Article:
<Bob Clark (940510.1415 EDT)>

Martin Taylor (940428.1900)Subject: Re: Listening to Prozak

For some months I have been conducting a small-group seminar on
using PCT to develop a human-computer interface.


Almost the most difficult thing I do in this group is to get them to
concentrate on the PERCEPTION, NOT THE ACTION. They say: " The user
will want to achieve this perception [fine] so he must do that [not

It seems to me that this is mainly a problem in translation from one
language (ordinary) to another (formal PCT terminology). As
hierarchical control systems in operation, people are already using
and discussing control system concepts in everyday language. Indeed,
they use their program and principles levels most of the time.
Working within that same viewpoint seems to improve communication.
Thus I have tried to approach the situation by using familiar terms
to identify the primary concepts, later introducing more precise
terminology and more complete analysis.

I'll be interested in your opinion of the following approach:

I begin with the concept of purposes, or goals. "Reference Levels"
terminology seems unfamiliar and a bit abstract for a lot of people.
"Purposes" seems to communicate.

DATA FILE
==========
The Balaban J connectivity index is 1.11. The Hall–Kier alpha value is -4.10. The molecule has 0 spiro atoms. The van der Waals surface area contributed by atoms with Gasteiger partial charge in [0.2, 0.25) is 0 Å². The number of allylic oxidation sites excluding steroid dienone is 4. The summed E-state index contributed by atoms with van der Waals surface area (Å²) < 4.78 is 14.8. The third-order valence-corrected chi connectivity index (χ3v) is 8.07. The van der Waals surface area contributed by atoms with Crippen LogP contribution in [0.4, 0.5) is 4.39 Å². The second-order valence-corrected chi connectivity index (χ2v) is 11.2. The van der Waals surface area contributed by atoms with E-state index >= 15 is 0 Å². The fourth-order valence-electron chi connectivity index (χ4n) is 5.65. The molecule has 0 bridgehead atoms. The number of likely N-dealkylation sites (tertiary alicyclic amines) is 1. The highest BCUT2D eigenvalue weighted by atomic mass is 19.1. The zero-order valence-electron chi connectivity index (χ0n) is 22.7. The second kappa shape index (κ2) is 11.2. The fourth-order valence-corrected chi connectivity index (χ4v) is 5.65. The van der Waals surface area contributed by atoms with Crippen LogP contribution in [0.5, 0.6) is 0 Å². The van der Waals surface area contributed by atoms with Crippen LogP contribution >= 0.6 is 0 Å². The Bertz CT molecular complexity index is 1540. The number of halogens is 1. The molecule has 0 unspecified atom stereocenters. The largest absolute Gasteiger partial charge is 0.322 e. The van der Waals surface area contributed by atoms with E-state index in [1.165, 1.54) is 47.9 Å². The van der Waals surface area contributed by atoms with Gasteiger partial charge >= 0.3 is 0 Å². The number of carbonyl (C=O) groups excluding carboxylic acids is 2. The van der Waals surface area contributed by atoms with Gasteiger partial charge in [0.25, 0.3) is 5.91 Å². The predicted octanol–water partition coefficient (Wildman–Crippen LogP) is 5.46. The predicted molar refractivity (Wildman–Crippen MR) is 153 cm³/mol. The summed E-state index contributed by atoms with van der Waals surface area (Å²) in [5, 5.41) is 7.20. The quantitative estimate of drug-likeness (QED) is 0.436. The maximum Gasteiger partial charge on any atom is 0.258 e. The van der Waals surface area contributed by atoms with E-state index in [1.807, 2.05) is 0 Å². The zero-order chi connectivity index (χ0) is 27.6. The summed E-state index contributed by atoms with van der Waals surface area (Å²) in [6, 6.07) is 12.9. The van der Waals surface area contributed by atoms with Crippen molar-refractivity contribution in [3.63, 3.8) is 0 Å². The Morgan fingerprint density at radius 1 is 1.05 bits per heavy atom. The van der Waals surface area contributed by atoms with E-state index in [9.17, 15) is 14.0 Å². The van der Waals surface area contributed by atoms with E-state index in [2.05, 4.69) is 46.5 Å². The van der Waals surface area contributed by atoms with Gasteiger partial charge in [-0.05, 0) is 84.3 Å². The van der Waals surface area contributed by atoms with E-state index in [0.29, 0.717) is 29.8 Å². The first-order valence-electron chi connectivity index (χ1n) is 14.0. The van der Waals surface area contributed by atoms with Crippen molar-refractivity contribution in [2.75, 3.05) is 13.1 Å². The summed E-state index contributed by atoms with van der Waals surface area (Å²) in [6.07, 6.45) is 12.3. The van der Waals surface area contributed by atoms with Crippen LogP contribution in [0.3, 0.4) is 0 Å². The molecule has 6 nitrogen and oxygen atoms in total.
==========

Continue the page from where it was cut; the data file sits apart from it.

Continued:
Next I ask what is needed in order to accomplish your goals. The
answer, nearly always, is "power" or some equivalent. "Output
function," again is unfamiliar and abstract, but that is essentially
what they mean by "power." The formal, technical meaning of "power"
is also unfamiliar. But the need for some way to affect the
environment is clear.

The need for "corrective action" seems to be familiar. But
"corrective action" is meaningless without knowledge of the current
situation. Thus need for "perception" of the relevant aspects of the
environment is accepted. As above, the formal phrase, "feedback
function," is unnecessary.

To use their "power" for "corrective action" it is necessary to
compare the current situation with the corresponding goals. The
resulting difference(s), "errors," guide the selection and adjustment
of the "power."

This completes the basic negative feedback control system and
provides the basic concepts and terminology. The hierarchical
concept, emphasizing "PERCEPTION, NOT THE ACTION," can readily be

I have had very limited opportunity to use this approach -- I'd be
very interested in knowing what you think of it.

Regards, Bob Clark